The impact of standards and sustainability

19 June 2012

Annie Sugrue is Managing Director of Solidaridad Southern Africa and a member of Solidaridad's delegation at the Rio+20 Earth Summit. At this section of the website she will blog about her Rio+20 experiences.

Kicking off Rio+20

First impressions are always important and the Rio + 20 conference is no exception. The Brazilian government has gone to a lot of effort to make spaces for all the different forums to successfully hold their events. However, distance between each event makes it time consuming to go between one and the other. So you choose your event in the morning and usually stick to it. The shuttle buses are frequent in the morning and evenings and you can usually be guaranteed to be able to get to your events and back again in the evening. 

Standards and sustainability

The corporate sustainability forum is a good place to meet with the private sector and it has been interesting to hear about some of the initiatives. I attended a talk by Daniele Giovannucci of the Committee on Sustainability Assessment COSA, which has been supported by Solidaridad where he described the work they are doing. They have developed a tool to manage the information from the many eco-labels which exist and to “take the complexity out of understanding each label.” COSA assessed each standard or label against a common set of indicators and were able to make a few conclusions from the data. The most important was that standards do indeed have an input on yields, but this varied quite widely from standard to standard and variability is huge even within standards.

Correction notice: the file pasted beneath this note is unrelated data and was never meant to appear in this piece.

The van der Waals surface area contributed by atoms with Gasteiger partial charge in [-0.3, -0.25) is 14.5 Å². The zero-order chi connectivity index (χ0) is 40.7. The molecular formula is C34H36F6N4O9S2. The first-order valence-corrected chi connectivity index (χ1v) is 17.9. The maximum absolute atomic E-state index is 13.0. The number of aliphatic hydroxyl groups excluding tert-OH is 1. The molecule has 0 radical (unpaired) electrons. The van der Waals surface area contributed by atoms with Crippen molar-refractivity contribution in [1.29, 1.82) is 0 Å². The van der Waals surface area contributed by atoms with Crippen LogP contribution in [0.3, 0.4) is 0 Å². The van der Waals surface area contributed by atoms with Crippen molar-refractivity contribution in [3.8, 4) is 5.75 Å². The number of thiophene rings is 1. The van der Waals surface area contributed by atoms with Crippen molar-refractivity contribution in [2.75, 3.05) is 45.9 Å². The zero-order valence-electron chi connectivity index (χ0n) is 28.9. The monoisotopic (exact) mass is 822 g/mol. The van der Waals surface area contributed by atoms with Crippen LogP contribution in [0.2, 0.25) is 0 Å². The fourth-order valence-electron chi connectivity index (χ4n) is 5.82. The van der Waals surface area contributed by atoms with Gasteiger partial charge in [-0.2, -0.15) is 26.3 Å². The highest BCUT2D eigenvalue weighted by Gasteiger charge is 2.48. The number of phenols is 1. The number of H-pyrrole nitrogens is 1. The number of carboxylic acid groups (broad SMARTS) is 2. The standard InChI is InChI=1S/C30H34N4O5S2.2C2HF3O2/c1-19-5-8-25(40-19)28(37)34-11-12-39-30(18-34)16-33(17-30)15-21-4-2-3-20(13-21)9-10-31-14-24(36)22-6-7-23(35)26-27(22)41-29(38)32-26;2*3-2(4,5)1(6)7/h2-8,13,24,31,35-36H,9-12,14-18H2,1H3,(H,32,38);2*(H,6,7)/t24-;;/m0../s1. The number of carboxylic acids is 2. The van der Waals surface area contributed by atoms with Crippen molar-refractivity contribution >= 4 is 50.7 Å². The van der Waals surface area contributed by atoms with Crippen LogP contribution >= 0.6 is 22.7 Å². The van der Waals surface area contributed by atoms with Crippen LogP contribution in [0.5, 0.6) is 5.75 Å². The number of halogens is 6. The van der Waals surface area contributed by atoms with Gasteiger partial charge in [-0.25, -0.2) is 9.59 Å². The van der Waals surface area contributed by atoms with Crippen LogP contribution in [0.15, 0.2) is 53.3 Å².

Impact

But on average, assessment of the production from standard compliant farms was 17% above average yields. Importantly there also seemed to be a strong correlation between certification and attendance at school. Speaking with Daniele later on, he said that they were going to delve deeper into understanding the various standards and their impact. It occurred to me that this might be extremely useful data to allow organisations to be able to determine which standard can achieve the most impact on any particular variable. This might also help us to understand what makes one standard more successful in one area than another, so that future standards can learn from this and develop in a way that ensures the kind of success that the standard is keen to achieve. 

 

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